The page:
However, having said this, certain aspects of early modern siege literature are shockingly relevant to past and present pandemics. Although we did not have time to address it in our book, it became clear to us as we were writing that Daniel Defoe’s account of the plague in his Journal of the Plague Year had a great deal in common with seventeenth and eighteenth century siege narratives in the way it foregrounded and figured urban suffering. There is an initial sense of disbelief in sieges and plagues, and a preference to continue to think of change as short-term. Sieges and plagues make intently visible the vulnerability and fragility of our life. But they are also events in which people step up regardless and learn to cope. This is what we are doing with the COVID-19 pandemic in 2020.  

If your book were to have a sequel, what topics would you explore?

In the epilogue to our book, we suggest that scholars should continue to explore the significance of war motifs to see how they have shaped and continue to shape our culture. Another follow-up project might involve examining other spaces of war (the naval battle, for example).  However, after studying the trauma of siege warfare for nearly a decade, and observing how early modern British women and men managed to work through this trauma, we are ready to turn to the subject of resilience in early modern literature in the same time period. We want to know how ‘resilience’ would have been understood in the period (given that the term did not acquire its current meaning until the 1850s) and what resources (material and immaterial) allowed those who suffered various traumas in the period not only to survive but eventually to thrive.

Besieged: Early Modern British Siege Literature, 1642-1722 is published by McGill-Queen's University Press.


Sharon Alker, Professor of English and General Studies and Chair of Humanities and Arts at Whitman College, has co-edited several books and published articles on subjects ranging from Scottish literature and disability studies to the representation of warfare in the long eighteenth century.

Holly Faith Nelson, Professor and Chair of the Department of English and Creative Writing and Co-Director of the Gender Studies Institute at Trinity Western University, has published widely on literature of the seventeenth and long eighteenth centuries, most recently co-editing Games and War in Early Modern English Literature: From Shakespeare to Swift (Amsterdam UP, 2019).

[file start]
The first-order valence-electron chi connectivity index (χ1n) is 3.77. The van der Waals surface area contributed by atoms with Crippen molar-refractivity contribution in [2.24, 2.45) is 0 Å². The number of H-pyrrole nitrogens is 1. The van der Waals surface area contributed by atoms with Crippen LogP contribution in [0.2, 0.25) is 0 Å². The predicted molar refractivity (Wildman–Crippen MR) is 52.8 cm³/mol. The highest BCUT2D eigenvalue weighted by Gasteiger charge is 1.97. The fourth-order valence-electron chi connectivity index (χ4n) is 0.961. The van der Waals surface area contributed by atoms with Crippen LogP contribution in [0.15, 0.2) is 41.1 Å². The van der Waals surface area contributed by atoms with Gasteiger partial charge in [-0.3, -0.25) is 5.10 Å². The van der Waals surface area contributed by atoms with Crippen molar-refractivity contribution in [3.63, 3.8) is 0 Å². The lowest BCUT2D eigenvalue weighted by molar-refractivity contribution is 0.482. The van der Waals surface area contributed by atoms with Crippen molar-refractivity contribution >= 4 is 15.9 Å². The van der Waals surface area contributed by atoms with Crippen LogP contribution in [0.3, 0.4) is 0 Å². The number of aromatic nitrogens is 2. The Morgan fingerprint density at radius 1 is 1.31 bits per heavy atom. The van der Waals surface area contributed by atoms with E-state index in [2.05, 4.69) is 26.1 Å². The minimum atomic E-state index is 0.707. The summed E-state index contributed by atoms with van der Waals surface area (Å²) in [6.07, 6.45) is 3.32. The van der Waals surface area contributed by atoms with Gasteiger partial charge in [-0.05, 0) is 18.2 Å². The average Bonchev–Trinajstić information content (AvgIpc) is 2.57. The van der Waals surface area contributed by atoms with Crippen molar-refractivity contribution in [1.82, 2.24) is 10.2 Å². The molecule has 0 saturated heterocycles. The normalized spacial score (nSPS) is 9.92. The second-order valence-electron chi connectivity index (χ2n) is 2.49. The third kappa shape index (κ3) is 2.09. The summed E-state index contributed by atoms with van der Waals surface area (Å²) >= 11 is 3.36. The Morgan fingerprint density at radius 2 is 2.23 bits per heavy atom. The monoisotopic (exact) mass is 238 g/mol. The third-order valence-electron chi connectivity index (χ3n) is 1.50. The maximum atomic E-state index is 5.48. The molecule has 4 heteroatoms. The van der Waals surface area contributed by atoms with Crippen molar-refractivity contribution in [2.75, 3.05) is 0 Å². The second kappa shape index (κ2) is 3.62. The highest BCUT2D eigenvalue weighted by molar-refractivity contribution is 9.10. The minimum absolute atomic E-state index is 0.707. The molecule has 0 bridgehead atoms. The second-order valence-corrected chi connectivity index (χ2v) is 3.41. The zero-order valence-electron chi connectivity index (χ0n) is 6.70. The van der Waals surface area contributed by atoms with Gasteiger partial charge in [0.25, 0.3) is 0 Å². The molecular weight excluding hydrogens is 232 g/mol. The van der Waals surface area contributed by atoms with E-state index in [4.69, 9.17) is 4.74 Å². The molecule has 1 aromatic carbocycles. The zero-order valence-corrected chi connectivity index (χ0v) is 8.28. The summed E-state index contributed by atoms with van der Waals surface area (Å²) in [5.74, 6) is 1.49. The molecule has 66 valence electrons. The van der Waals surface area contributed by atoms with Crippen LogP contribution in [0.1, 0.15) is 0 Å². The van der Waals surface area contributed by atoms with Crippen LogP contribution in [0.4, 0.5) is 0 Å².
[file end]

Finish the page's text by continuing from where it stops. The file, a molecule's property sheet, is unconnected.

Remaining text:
This project was completed with the generous funding, by way of a Standard Research Grant, of the Social Sciences and Humanities Research Council of Canada. This book will be published with the help of a grant from the Federation for the Humanities and Social Sciences, through  the Awards  to  Scholarly  Publications  Program, using  funds  provided  by the  Social  Sciences and Humanities Research Council of Canada. 


The following TWU undergraduate and graduate students helped with this project over the years in their role as research assistants: Chance Pahl, Mackenzie (Sarna) Balken, Jason Ewert, and Anne Hill. Dr. Pahl is now an Assistant Professor of English at Briercrest College and Seminary and Dr. Balken now lectures at Bethlehem College & Seminary. 

About Trinity Western University

Founded in 1962, Trinity Western University is Canada’s premier Christian liberal arts university dedicated to equipping students to establish meaningful connections between career, life, and the needs of the world. It is a fully accredited research institution offering liberal arts and sciences, as well as professional schools in business, nursing, education, human kinetics, graduate studies, and arts, media, and culture. It has five campuses and locations: Langley, Richmond-Lansdowne, Richmond-Minoru, Ottawa, and Bellingham, WA. TWU emphasizes academic excellence, research, and student engagement in a vital faith community committed to forming leaders to have a transformational impact on culture. Learn more at or follow us on Twitter @TrinityWestern, on Facebook and LinkedIn.